I was diagnosed with Parkinson's Disease and Peripheral Neuropathy in 2006, but my symptoms seemed to take a turn in a different direction in late 2007, and the diagnosis was changed to Essential Myoclonus. Then in 2010 I was diagnosed with Type II Diabetes. Finally, after a muscle biopsy, it was determined that I have Mitochondrial Myopathy.
Share my journey - coping with the testing, the medicines, nutrition, digestion problems, exercise, the emotions, uncertain diagnoses and no telling what else!
"But they that wait upon the LORD shall renew their strength; they shall mount up with wings as eagles; they shall run, and not be weary; and they shall walk, and not faint." Isaiah 40:31 KJV
Monday, January 16, 2012
Battling a Cold
But yesterday I started coughing up blood streaked yellow mucus, and I knew that probably meant it had become a bacterial infection. So I saw my General Practitioner doctor today. We talked at length about Mitochondrial Myopathy, and I gave him a copy of the Table of Reported Drugs with Mitochondrial Toxicity from MitoAction. He asked me lots of questions and said he would be doing some research, too. I really like this doctor. I've been using him for years, and he is the perfect example of a doctor who makes me feel like I am the only patient in the office. I never feel rushed.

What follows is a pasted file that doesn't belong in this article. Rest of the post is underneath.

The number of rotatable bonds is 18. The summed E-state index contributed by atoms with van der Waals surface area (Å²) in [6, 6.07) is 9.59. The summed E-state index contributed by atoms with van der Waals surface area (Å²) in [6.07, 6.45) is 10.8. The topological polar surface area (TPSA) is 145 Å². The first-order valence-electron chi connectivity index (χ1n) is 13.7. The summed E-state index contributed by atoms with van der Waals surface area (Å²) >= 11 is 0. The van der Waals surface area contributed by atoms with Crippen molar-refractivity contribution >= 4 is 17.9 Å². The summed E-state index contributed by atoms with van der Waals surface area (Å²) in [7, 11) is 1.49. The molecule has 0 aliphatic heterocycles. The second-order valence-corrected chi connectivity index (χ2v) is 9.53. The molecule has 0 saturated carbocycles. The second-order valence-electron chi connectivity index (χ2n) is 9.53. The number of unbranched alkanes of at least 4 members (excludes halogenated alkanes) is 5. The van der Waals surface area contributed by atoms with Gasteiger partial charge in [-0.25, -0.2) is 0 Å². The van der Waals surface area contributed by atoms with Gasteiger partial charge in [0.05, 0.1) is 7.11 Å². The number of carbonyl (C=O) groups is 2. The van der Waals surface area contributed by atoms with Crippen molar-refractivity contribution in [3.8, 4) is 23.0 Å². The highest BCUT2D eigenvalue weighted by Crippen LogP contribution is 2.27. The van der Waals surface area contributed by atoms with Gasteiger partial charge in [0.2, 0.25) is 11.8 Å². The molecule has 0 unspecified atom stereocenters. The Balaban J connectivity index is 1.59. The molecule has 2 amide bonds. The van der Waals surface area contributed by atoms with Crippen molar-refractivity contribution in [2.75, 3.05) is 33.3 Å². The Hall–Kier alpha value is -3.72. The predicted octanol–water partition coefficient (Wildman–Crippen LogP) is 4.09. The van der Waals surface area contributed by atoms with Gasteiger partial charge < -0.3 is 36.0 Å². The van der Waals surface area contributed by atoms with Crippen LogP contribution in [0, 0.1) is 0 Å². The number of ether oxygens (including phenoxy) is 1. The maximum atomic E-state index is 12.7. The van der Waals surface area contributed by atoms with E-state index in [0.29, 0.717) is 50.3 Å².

He prescribed a codeine cough syrup and an antibiotic Cpak, so I expect to be feeling better soon. This cold has really taken a lot out of me. That's not surprising when you realize that my cells are working on low energy to fight it.
This doctor visit is a perfect example of why having a definite diagnosis is helpful, even if there is no treatment or cure. The doctor was able to go over the list of antibiotics I should avoid and choose an appropriate one for me to take.